Marvin Jones Jr. 13 0.0% Michael Roberts 4 0.0%
Luke Willson 11 0.0% T.J. Jones 2 0.0%
Levine Toilolo 5 0.0% Brandon Powell 2 0.0%

Riddick is thought of as a running back, but he isn’t being used like one anymore. He doesn’t have a carry the last two weeks, and less than half of his short targets in that stretch came while he lined up as a running back. And really, that makes a lot of sense. In his best seasons (2014-15), Riddick was top-15 among all players with 55 Receiving Yards Added. He can be the team’s primary slot receiver, and that role should make him valuable in fantasy, in particular in PPR formats.

Austin Hooper, TE, Atlanta Falcons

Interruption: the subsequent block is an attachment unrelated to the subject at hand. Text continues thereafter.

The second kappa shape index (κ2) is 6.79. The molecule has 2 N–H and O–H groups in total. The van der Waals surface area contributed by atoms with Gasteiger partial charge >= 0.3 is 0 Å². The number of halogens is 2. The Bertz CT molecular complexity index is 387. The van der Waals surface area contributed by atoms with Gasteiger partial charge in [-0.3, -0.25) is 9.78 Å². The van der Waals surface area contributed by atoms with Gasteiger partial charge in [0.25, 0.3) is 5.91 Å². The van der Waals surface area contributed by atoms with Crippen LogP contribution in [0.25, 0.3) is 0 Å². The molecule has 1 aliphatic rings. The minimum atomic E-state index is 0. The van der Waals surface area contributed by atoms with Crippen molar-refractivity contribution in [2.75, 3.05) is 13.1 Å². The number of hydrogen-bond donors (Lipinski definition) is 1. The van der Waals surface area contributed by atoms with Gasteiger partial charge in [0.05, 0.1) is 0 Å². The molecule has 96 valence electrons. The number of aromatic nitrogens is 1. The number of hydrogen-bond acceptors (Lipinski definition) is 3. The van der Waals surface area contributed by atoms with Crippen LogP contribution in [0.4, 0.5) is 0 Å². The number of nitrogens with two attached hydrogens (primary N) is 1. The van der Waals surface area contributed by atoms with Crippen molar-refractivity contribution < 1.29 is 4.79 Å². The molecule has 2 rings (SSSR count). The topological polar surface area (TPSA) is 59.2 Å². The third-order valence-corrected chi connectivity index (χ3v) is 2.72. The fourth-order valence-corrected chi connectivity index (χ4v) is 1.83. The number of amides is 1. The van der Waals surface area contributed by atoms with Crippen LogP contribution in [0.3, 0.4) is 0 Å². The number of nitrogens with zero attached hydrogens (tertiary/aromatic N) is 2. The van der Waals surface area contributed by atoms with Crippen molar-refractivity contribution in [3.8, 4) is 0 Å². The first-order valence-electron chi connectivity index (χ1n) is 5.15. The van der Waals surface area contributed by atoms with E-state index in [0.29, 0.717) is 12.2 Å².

Hooper is a top-10 fantasy tight end this season, so it’s not totally fair to label him a sleeper. However, many fantasy owners expected him to make a leap in each of the last two seasons, and his slow and steady improvements have allowed him to become underrated. Hooper didn’t consistently crack a 10% target share until halfway through his sophomore season in 2017, but he’s lived above it exclusively ever since.

His current spike in target share over the last six weeks has him threatening a 20% target share, which only Zach Ertz, Travis Kelce, and George Kittle can boast this season.

Hooper has also been a positive contributor with 9 Yards Added in his career. Touchdowns are the only roadblock between him and a top-five second half for fantasy, and his 6-4, 254-pound frame makes him a natural candidate to see more red-zone work, especially with Devonta Freeman on injured reserve.

Robert Foster, WR, Buffalo Bills
Keith Kirkwood, WR, New Orleans Saints